Air Force pilots in the not-so-distant future could fly and fight together like Luke Skywalker and R2-D2.
The AI could take over key tasks, flying and fighting the plane, to prevent the human pilot from being overwhelmed.
The U.S. Air Force's secret new fighter jet, which it designed, built, and tested in just one year, will feature some kind of artificial intelligence copilot—a trusted computer algorithm that human pilots can rely on to assume critical tasks in the air.
That's according to Will Roper, the Assistant Secretary of the Air Force for Acquisition, Technology, and Logistics, who in September shocked the world when he revealed the surprise existence of the service's new, mysterious Next Generation Air Dominance (NGAD) fighter.
The Air Force has been incredibly tight-lipped about the sixth-generation fighter, only confirming it exists, and it’s flying ... somewhere. But a few clues about NGAD have trickled out since the initial announcement, such as which defense contractor likely built the plane. And now, Roper has revealed (via Breaking Defense) that the NGAD will have an "AI-assisted copilot, maybe even ARTUµ.”
That's the call sign—a.k.a. R2—that Roper and his team used to train the world-leading computer program µZero to operate a U-2 spy plane last week in California, marking the first time AI has controlled a U.S. military system.
In that groundbreaking experiment, the “crew” took part in an exercise centered around a simulated missile attack. The U-2 was assigned to locate enemy missile launchers on the ground. The human pilot kept a lookout for enemy aircraft, while the AI took over tactical navigation and sensors to search for the launch vehicles.
Modern aerial warfare—even the act of flying the airplane—is growing increasingly complicated. Pilots must master interfaces, procedures, and individual sensors and weapon systems.
In addition to monitoring traditional things like altitude, speed, fuel state, and other factors in flight, a fifth-generation fighter pilot must also keep a watchful eye on a host of sensors, from the human eyeball to infrared sensors, threat warning systems, and radar. Once combat commences, flying becomes exponentially more complicated, as pilots must account for enemy air and surface-to-air capabilities, strengths, and weaknesses—while still flying the plane.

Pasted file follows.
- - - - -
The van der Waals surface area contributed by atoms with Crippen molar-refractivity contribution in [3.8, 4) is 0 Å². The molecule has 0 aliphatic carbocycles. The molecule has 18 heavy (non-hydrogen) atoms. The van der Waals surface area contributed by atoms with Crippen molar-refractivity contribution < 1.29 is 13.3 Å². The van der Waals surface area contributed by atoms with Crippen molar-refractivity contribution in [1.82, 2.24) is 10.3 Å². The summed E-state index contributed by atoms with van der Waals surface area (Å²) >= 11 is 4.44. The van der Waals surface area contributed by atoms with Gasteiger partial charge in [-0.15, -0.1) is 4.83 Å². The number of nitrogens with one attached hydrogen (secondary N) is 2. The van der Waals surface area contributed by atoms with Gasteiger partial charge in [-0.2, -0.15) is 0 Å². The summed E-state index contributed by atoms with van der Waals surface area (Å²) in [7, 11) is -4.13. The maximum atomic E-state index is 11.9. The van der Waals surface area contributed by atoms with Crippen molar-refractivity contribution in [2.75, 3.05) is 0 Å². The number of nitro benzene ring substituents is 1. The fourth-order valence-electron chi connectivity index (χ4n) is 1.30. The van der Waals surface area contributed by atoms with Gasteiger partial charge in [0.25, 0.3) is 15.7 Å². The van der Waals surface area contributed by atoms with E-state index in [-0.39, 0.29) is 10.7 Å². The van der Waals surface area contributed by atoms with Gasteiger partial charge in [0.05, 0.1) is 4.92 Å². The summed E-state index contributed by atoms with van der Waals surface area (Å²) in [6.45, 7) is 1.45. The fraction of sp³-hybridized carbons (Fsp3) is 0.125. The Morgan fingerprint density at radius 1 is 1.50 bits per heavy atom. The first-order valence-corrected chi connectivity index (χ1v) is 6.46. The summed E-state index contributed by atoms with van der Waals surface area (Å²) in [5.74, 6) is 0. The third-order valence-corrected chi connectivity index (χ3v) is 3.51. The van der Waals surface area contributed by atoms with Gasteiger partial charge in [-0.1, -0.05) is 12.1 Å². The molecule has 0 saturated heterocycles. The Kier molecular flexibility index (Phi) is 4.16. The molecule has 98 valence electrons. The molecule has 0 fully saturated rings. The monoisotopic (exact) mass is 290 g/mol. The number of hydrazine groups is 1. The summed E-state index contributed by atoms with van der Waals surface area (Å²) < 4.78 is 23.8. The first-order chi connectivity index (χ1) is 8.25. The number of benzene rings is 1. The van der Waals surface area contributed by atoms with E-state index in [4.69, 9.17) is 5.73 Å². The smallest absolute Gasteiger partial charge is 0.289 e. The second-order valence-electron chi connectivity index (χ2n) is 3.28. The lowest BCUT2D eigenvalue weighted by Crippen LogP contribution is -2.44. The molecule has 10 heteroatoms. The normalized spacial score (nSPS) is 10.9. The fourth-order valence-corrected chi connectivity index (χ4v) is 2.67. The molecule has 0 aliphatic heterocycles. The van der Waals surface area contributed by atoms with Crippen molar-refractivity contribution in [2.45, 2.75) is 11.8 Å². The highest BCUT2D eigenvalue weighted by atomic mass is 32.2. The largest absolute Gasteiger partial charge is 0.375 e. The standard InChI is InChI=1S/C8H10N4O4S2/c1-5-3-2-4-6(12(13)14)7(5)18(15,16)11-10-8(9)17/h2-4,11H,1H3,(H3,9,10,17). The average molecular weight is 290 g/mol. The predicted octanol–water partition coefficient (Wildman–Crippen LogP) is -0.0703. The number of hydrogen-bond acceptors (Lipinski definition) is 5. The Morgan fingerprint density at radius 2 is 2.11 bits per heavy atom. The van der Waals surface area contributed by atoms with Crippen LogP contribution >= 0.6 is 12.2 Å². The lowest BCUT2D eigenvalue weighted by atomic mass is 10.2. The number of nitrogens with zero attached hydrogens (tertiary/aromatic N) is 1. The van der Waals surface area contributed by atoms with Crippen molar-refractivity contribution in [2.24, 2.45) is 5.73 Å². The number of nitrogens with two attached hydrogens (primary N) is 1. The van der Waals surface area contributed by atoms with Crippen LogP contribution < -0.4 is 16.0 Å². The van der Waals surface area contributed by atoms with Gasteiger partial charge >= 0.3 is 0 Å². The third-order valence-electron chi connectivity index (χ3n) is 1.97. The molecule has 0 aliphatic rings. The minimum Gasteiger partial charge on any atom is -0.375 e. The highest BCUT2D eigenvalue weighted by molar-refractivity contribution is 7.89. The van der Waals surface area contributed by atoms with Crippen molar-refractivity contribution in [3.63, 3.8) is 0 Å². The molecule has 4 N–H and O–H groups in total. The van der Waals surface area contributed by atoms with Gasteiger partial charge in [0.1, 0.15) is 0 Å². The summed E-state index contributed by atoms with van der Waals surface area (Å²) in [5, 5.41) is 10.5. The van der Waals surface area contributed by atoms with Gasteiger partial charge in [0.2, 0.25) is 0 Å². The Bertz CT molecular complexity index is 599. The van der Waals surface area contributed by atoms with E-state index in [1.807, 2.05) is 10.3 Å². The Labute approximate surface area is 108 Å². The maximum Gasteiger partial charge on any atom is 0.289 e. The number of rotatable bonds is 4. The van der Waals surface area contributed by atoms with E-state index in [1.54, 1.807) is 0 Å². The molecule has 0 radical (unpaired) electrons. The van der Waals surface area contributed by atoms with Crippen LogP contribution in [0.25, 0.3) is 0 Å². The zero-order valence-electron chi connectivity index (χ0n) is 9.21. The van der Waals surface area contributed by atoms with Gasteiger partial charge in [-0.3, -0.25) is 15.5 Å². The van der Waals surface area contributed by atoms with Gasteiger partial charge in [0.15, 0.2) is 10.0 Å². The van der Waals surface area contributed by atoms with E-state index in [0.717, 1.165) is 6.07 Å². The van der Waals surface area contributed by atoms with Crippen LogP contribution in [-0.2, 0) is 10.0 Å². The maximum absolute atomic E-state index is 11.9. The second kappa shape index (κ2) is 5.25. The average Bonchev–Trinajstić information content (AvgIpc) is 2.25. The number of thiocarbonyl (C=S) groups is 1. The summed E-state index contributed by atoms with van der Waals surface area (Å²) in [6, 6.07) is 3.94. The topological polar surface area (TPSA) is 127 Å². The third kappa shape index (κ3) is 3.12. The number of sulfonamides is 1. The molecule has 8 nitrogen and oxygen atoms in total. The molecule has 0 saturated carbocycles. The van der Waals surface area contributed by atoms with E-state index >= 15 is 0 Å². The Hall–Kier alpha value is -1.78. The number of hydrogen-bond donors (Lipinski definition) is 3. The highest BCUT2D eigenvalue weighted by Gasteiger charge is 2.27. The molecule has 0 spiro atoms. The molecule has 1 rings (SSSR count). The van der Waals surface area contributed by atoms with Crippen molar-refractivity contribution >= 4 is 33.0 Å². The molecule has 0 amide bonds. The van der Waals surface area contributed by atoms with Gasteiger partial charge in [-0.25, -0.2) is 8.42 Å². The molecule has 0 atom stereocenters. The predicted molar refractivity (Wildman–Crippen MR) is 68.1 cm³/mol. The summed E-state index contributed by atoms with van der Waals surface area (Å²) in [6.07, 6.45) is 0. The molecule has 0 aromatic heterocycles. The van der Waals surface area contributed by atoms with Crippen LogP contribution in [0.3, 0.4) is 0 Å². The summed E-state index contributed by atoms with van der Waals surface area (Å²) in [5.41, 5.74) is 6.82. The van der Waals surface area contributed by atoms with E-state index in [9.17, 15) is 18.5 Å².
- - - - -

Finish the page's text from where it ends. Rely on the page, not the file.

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An AI-assisted copilot could take on relatively simple tasks, such as communications, monitoring for threats, network security, and navigation. ARTUµ, which took over and tied together a U-2’s navigation and sensors to search for missile launchers, is seemingly on the more advanced end of the AI cockpit buddy spectrum.
Meanwhile, a human pilot could concentrate on tasks reserved for humans, such as flying the plane, authorizing weapons releases, approving changes to flight plans, and communicating with other humans at home base, in the air, and on the ground. The AI could even free the pilot to use the most important tool available to the human mind—an imagination—to look at a developing situation and turn it to his or her advantage.
Roper revealed his plans to a recent Defense Writer’s Group meeting, via Breaking Defense:
“What I expect will happen in the pilot, copilot role—the Luke Skywalker, R2-D2 role—is that pilots will gain an instinct, just like they have an instinct for stealth today, about when their AI crew pilot is performing well, or could perform well, and will turn over more of the reins to it. And [the pilot] will have a similar instinct of when it won’t be performing well, and will pull the reins back to the human.”
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